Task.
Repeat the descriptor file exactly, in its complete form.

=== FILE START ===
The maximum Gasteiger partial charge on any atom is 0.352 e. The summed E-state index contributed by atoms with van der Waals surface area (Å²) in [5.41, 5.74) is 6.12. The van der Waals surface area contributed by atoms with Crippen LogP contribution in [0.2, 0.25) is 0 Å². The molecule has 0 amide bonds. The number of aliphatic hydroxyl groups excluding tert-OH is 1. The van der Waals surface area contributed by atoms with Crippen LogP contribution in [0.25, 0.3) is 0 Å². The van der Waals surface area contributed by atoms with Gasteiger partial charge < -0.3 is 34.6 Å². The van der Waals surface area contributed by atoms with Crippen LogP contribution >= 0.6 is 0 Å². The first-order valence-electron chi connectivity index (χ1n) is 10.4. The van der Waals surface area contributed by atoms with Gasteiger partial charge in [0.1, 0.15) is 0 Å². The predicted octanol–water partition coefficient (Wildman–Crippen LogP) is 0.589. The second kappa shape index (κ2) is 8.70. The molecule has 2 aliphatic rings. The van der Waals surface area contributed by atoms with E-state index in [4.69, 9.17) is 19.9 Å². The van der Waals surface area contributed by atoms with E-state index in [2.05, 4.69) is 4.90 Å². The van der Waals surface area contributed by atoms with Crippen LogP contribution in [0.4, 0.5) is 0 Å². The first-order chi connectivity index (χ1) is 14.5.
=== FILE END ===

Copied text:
The maximum Gasteiger partial charge on any atom is 0.352 e. The summed E-state index contributed by atoms with van der Waals surface area (Å²) in [5.41, 5.74) is 6.12. The van der Waals surface area contributed by atoms with Crippen LogP contribution in [0.2, 0.25) is 0 Å². The molecule has 0 amide bonds. The number of aliphatic hydroxyl groups excluding tert-OH is 1. The van der Waals surface area contributed by atoms with Crippen LogP contribution in [0.25, 0.3) is 0 Å². The van der Waals surface area contributed by atoms with Gasteiger partial charge < -0.3 is 34.6 Å². The van der Waals surface area contributed by atoms with Crippen LogP contribution >= 0.6 is 0 Å². The first-order valence-electron chi connectivity index (χ1n) is 10.4. The van der Waals surface area contributed by atoms with Gasteiger partial charge in [0.1, 0.15) is 0 Å². The predicted octanol–water partition coefficient (Wildman–Crippen LogP) is 0.589. The second kappa shape index (κ2) is 8.70. The molecule has 2 aliphatic rings. The van der Waals surface area contributed by atoms with E-state index in [4.69, 9.17) is 19.9 Å². The van der Waals surface area contributed by atoms with E-state index in [2.05, 4.69) is 4.90 Å². The van der Waals surface area contributed by atoms with Crippen LogP contribution in [0.4, 0.5) is 0 Å². The first-order chi connectivity index (χ1) is 14.5.